AH Primetime: Android For Tablets Needs A Nudge From Google

December 28, 2015 - Written By David Steele

Android is a flexible, mostly open source platform that has dominance in the smartphone world. We have competitors, sure; Apple’s iPhone is the next largest competitor, then we have a number of niche offerings and in here we find Microsoft Windows Phone, BlackBerry 10, Symbian and Tizen OS. As it happens, these niche operating systems do still have millions of users, but in terms of scale they remain small players. Now; one of the fundamental reasons as to why Apple’s iOS and Google’s Android operating systems have worked so well is because of the availability of third party applications. There are millions available for both platform, but there are also differences – apparently, you’ll find the quality applications across in the Apple store and the Google Play Store has the inferior quality of applications. Depending on the device(s) you are using, there’s either relatively little difference in application quality but one golden rule is the larger the device, the relatively poorer the Android application experience is.

There are a few structural reasons for this. One is that Google has a much lighter control and Apple’s dictatorial approach with application developers. Yes, Apple’s stranglehold on the requirements for applications tends to mean that those that qualify are decent quality, but not always. Google’s approach, for example to the user interface is to use “responsive design.” This is definitely optimized for smartphone-sized gadgets, and applications scale well to work with devices of screens up to around the 6.0-inch point, a little larger thanks to the successful two Nexus 7 tablets. However, once we get into the realms of the larger tablets, many applications don’t utilize the space as well on Android compared with iOS and the iPad. Some applications still default to portrait mode, which makes using them on a tablet very amusing. And yes; let’s deal with the lack of an official split screen function within Android, showing more than one application on the device. We’ve heard it’s coming but isn’t here yet if you use stock Android.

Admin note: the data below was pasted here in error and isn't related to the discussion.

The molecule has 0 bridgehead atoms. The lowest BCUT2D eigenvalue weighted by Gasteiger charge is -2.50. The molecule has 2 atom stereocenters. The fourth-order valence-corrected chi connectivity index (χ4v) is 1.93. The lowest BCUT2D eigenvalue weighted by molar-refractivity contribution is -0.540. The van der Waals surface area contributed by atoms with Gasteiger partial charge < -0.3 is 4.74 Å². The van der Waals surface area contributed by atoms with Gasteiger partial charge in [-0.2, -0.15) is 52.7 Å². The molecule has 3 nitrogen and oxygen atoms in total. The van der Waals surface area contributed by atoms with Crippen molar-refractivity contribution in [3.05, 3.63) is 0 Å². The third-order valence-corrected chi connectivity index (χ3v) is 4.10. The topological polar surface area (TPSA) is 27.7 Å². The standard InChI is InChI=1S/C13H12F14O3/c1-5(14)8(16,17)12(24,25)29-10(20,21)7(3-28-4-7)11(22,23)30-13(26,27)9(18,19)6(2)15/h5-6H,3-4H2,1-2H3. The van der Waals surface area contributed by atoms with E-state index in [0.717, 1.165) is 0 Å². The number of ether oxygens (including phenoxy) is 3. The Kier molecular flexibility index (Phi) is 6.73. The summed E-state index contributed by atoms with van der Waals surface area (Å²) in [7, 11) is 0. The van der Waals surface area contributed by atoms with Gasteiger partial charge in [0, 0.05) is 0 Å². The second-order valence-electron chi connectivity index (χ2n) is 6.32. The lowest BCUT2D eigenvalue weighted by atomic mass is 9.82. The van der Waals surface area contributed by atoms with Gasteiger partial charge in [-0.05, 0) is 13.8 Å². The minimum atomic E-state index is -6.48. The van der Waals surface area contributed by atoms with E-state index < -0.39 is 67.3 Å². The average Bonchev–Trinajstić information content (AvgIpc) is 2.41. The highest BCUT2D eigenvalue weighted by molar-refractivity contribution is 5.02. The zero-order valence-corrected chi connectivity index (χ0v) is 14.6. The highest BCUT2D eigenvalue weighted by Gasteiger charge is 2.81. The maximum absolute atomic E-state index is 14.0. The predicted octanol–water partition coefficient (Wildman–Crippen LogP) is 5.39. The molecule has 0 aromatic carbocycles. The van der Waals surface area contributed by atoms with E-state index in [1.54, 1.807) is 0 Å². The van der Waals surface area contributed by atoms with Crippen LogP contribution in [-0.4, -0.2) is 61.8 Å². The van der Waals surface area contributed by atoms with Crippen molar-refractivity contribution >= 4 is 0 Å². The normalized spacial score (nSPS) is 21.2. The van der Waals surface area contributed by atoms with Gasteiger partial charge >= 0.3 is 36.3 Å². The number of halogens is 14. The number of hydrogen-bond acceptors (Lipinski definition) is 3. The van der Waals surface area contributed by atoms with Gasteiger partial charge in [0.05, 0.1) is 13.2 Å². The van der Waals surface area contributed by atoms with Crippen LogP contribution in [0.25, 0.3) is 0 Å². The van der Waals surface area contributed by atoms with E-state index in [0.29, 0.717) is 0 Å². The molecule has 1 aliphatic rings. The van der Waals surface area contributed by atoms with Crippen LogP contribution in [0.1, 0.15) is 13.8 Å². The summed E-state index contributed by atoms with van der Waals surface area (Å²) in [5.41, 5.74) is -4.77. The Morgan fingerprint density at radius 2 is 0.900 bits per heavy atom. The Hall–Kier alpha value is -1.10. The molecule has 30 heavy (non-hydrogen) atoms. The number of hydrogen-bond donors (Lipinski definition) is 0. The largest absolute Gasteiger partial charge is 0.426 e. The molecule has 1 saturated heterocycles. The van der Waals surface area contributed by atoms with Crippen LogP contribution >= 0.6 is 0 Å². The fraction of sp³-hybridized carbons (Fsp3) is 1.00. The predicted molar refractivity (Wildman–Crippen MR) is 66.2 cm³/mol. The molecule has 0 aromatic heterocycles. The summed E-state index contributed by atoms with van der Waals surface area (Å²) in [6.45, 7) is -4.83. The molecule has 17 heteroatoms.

At what point do we start to blame developers for not optimizing their applications for larger screens, or blaming Google for either not enforcing user interface layouts or for not leading by example? Or do we blame the manufacturers for building a massive number of different devices and then not keeping them updated? Android’s very nature is as much a strength as a weakness: we can have Android installed on almost anything with compatible hardware (except it seems the iOS products), but in order to give it this flexibility, the core operating system needs additional work. Is Android more of a chassis for manufacturers to build upon, as Samsung has done with its tablet offerings? Naysayers touting their Apple products state that this leads to fragmentation, whereas Android fans state that this leads to choice. Fragmentation and choice are opposite sides of the same coin: but manufacturers should be doing more to keep the underlying operating system up to date rather than concentrating on selling new devices.